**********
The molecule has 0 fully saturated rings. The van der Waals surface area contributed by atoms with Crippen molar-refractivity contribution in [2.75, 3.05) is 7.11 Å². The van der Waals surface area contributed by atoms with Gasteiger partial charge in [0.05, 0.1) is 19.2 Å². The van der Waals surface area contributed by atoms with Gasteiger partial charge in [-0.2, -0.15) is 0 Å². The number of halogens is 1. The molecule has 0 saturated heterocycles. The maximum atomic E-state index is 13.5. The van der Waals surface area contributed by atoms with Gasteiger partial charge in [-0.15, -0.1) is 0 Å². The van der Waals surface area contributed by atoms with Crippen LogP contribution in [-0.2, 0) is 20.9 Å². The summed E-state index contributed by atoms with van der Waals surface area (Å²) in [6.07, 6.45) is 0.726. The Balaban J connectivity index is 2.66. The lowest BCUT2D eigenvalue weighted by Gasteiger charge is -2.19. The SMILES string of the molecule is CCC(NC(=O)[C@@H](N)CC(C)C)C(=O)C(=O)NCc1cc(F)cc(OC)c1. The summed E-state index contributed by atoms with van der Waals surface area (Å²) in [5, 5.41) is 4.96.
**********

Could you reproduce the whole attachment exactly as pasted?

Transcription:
The molecule has 0 fully saturated rings. The van der Waals surface area contributed by atoms with Crippen molar-refractivity contribution in [2.75, 3.05) is 7.11 Å². The van der Waals surface area contributed by atoms with Gasteiger partial charge in [0.05, 0.1) is 19.2 Å². The van der Waals surface area contributed by atoms with Gasteiger partial charge in [-0.2, -0.15) is 0 Å². The number of halogens is 1. The molecule has 0 saturated heterocycles. The maximum atomic E-state index is 13.5. The van der Waals surface area contributed by atoms with Gasteiger partial charge in [-0.15, -0.1) is 0 Å². The van der Waals surface area contributed by atoms with Crippen LogP contribution in [-0.2, 0) is 20.9 Å². The summed E-state index contributed by atoms with van der Waals surface area (Å²) in [6.07, 6.45) is 0.726. The Balaban J connectivity index is 2.66. The lowest BCUT2D eigenvalue weighted by Gasteiger charge is -2.19. The SMILES string of the molecule is CCC(NC(=O)[C@@H](N)CC(C)C)C(=O)C(=O)NCc1cc(F)cc(OC)c1. The summed E-state index contributed by atoms with van der Waals surface area (Å²) in [5, 5.41) is 4.96.